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Star Trek Generations # 1  ***1/2
Released in 1994     Cover Price $3.95    DC    1 of 1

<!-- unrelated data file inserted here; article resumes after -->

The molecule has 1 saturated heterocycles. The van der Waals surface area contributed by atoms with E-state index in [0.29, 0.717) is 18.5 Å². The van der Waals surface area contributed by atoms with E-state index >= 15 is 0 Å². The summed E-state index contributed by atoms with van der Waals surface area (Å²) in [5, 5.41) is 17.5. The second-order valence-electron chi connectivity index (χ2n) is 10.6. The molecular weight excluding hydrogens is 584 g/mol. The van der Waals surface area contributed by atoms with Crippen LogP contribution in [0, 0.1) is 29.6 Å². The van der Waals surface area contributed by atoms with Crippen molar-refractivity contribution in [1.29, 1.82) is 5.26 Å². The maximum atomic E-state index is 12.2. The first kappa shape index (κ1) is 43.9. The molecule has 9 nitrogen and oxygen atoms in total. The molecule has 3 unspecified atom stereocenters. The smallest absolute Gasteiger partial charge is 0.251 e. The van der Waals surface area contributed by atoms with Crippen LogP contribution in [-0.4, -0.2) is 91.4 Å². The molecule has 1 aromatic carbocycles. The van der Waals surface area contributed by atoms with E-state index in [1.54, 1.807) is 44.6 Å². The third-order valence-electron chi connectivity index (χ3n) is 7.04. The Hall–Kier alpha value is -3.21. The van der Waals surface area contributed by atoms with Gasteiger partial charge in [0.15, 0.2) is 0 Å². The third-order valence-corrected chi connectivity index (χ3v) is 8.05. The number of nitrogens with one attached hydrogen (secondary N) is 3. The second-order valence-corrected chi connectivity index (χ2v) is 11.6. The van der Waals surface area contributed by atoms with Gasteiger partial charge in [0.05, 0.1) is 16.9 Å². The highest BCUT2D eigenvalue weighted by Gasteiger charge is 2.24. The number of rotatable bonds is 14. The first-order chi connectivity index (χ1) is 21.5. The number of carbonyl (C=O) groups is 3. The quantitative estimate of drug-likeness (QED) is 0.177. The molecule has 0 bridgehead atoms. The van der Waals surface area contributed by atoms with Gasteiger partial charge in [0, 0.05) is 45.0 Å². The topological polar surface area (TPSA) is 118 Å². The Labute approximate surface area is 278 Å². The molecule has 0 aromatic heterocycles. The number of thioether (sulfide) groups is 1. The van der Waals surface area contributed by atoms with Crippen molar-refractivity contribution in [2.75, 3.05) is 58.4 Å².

Captain Kirk, Scotty and Chekov are in attendance for the high profile launch of the Enterprise B.  On the ship’s maiden voyage, it encounters a distress signal from the Laku, a transport ship of refugees.  The rescue effort, however, goes completely awry resulting in Captain Kirk’s death.  Years later, the crew of the Enterprise D is celebrating Worf’s promotion when news arrives both of a personal tragedy for Picard’s family and in the form a distress call from the Amagosa star observatory.  The crew meet Dr. Soran, who was once a refugee on board the Laku.  He’s in league with the Klingon Duras Sisters, stealing trilithium and kidnapping Gordi, all in an effort to return to something called the Nexus.  Picard agrees to a prisoner exchange, but tricks the Klingons and goes after Soran, entering the Nexus himself.  While the Enterprise battles the Duras Sisters, Picard meets up with Kirk, who’s been living inside in perfect fantasy in the Nexus since the launch of the Enterprise B all those years ago.  Together, the captains defeat Soran, but not without a price as Kirk truly dies this time around.  Picard returns to his own reality to find his crew safe, but the Enterprise D destroyed.